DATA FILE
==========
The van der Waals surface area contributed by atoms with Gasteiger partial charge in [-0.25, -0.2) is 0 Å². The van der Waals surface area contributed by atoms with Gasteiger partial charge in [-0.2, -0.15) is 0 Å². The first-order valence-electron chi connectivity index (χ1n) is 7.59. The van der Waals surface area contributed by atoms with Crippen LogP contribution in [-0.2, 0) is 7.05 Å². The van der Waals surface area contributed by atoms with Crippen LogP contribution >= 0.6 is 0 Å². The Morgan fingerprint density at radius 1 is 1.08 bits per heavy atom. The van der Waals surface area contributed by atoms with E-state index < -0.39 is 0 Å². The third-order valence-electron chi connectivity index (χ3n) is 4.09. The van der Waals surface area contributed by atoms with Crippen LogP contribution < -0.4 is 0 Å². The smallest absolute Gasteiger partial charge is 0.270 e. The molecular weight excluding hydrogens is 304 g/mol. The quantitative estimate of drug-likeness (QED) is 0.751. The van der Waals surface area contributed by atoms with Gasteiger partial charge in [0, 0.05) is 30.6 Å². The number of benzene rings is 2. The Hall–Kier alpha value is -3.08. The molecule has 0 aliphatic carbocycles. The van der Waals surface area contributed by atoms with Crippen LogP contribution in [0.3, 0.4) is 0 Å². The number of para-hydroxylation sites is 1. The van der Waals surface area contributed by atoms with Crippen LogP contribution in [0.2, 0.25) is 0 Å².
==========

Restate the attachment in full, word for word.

The van der Waals surface area contributed by atoms with Gasteiger partial charge in [-0.25, -0.2) is 0 Å². The van der Waals surface area contributed by atoms with Gasteiger partial charge in [-0.2, -0.15) is 0 Å². The first-order valence-electron chi connectivity index (χ1n) is 7.59. The van der Waals surface area contributed by atoms with Crippen LogP contribution in [-0.2, 0) is 7.05 Å². The van der Waals surface area contributed by atoms with Crippen LogP contribution >= 0.6 is 0 Å². The Morgan fingerprint density at radius 1 is 1.08 bits per heavy atom. The van der Waals surface area contributed by atoms with E-state index < -0.39 is 0 Å². The third-order valence-electron chi connectivity index (χ3n) is 4.09. The van der Waals surface area contributed by atoms with Crippen LogP contribution < -0.4 is 0 Å². The smallest absolute Gasteiger partial charge is 0.270 e. The molecular weight excluding hydrogens is 304 g/mol. The quantitative estimate of drug-likeness (QED) is 0.751. The van der Waals surface area contributed by atoms with Gasteiger partial charge in [0, 0.05) is 30.6 Å². The number of benzene rings is 2. The Hall–Kier alpha value is -3.08. The molecule has 0 aliphatic carbocycles. The van der Waals surface area contributed by atoms with Crippen LogP contribution in [0.3, 0.4) is 0 Å². The number of para-hydroxylation sites is 1. The van der Waals surface area contributed by atoms with Crippen LogP contribution in [0.2, 0.25) is 0 Å².